Facts about South London
Emergence and growth
South London began at Southwark at the southern end of London Bridge, the first permanent crossing over the river, with the early development of the area being a direct result of the existence and location of the bridge. Southwark was first known as Suthriganaweorc, the fortress of the men of Surrey, mentioned in the Burghal Hidage as part of a military system created by Alfred the Great to defeat the Great Heathen Army of the Vikings. Southwark was also known as the Borough due to be it is an incorporated (nationally represented) Borough from 1295.
From 1550 to 1899 it was administered as part of the City of London and referred to as the ward of Bridge Without. The opening of Westminster Bridge and other subsequent bridges to the west encouraged growth in the south-west, but only Tower Bridge was built to the east of London Bridge, so south-east London grew more slowly, at least until the Surrey Commercial Docks were built.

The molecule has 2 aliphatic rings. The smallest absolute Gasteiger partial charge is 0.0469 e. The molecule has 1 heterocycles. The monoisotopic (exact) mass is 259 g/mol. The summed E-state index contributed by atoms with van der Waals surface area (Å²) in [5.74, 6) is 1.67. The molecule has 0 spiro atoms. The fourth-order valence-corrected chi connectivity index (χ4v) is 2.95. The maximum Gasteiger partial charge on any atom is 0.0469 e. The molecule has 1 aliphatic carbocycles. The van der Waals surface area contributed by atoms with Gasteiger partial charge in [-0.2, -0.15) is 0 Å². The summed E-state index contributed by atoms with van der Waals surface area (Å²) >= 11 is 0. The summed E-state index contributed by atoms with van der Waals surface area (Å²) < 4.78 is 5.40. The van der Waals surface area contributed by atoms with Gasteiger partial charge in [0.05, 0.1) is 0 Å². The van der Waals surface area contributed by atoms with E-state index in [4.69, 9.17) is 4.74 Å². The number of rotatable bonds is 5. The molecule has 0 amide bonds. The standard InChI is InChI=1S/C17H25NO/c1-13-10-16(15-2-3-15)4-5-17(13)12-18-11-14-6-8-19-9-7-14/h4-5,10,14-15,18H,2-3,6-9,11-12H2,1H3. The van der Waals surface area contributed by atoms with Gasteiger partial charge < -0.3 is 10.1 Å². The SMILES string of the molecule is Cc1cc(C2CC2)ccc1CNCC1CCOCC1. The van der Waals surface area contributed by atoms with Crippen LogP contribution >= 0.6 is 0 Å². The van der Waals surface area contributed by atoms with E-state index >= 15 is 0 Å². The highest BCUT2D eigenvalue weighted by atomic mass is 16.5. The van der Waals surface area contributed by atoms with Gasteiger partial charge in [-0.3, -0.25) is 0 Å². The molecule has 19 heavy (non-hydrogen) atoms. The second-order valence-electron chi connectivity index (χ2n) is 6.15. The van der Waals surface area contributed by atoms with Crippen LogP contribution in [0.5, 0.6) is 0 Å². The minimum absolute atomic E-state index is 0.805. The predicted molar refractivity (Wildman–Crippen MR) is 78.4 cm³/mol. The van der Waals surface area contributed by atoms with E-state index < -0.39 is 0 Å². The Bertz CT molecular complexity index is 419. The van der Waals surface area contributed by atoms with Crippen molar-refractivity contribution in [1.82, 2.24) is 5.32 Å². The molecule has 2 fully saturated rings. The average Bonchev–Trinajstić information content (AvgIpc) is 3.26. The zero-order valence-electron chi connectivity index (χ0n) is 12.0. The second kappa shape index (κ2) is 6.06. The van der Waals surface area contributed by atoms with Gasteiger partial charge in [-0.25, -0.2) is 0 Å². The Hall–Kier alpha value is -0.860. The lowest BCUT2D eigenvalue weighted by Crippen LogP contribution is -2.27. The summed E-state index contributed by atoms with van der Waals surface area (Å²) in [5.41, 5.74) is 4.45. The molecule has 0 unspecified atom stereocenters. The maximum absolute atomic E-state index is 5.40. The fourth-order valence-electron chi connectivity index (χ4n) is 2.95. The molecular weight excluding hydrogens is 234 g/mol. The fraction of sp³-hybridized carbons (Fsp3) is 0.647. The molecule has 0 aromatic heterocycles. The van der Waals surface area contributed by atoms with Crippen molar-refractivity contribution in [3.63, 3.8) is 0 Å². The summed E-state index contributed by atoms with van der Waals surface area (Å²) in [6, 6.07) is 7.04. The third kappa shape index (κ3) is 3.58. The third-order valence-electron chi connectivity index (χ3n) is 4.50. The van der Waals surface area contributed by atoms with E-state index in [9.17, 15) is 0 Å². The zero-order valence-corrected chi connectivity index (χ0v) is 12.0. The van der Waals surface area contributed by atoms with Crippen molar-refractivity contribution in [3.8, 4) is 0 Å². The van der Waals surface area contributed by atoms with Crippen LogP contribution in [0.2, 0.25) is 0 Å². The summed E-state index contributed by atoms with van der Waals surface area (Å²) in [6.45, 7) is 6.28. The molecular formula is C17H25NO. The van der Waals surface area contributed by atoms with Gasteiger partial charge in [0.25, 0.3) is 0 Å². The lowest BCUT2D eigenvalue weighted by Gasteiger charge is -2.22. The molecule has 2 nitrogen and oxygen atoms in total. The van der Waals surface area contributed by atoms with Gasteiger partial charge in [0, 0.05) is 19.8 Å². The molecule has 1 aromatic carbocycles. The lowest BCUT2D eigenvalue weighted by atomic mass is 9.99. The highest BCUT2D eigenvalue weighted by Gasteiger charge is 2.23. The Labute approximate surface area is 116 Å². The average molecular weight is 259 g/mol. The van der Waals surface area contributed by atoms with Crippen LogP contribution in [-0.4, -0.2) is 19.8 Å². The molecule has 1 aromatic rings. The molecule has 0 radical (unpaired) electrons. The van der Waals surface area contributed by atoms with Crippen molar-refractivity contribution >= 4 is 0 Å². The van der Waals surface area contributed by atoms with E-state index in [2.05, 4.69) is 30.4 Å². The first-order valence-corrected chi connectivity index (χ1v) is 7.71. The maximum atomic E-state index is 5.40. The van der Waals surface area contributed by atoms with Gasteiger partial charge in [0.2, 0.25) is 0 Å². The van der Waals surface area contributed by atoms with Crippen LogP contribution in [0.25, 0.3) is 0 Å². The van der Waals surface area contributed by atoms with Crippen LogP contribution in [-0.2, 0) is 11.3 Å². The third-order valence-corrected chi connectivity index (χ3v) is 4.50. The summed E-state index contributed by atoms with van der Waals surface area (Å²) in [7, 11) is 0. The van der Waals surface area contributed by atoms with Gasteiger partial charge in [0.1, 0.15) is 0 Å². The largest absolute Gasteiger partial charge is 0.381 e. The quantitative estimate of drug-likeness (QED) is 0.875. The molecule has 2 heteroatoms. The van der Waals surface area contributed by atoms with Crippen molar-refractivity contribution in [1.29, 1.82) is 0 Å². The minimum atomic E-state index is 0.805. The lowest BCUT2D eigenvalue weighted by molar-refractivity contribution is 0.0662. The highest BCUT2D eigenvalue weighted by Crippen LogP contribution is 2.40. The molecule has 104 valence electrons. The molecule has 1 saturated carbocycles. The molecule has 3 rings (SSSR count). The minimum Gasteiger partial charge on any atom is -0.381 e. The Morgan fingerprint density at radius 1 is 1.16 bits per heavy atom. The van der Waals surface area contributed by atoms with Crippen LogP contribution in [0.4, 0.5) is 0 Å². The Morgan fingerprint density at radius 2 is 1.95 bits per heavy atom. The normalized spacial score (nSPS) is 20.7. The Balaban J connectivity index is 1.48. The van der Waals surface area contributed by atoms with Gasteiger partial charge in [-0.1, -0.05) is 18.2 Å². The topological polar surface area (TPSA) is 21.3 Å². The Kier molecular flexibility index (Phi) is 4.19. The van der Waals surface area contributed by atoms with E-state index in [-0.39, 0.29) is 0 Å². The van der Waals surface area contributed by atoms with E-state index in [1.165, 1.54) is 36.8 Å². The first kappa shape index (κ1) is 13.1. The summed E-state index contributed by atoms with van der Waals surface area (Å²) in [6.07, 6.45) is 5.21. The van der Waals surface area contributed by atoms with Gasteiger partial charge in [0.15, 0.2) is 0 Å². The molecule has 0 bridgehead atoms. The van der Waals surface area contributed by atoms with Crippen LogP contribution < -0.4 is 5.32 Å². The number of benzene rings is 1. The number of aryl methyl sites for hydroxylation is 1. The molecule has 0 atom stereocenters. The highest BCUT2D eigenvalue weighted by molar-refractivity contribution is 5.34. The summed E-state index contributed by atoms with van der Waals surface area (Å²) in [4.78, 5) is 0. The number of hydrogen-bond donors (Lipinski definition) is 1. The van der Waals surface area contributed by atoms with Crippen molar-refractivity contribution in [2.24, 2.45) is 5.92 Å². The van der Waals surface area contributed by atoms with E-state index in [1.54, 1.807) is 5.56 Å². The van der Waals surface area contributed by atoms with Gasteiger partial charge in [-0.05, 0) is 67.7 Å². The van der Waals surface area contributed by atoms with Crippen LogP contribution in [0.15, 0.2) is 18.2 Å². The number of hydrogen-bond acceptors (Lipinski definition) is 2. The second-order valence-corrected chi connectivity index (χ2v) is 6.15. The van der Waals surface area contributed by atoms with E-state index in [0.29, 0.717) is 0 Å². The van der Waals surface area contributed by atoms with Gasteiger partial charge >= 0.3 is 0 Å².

South London is the southern part of London, England. Situated south of the River Thames, it consists of the boroughs of Bexley, Bromley, Croydon, Greenwich, Kingston, Lambeth, Lewisham, Merton, Richmond (in part), Southwark, Sutton and Wandsworth. Originally emerging from Southwark, first recorded as Suthriganaweorc, meaning ‘fort of the men of Surrey’. From Southwark, London then extended further down into northern Surrey and then western Kent.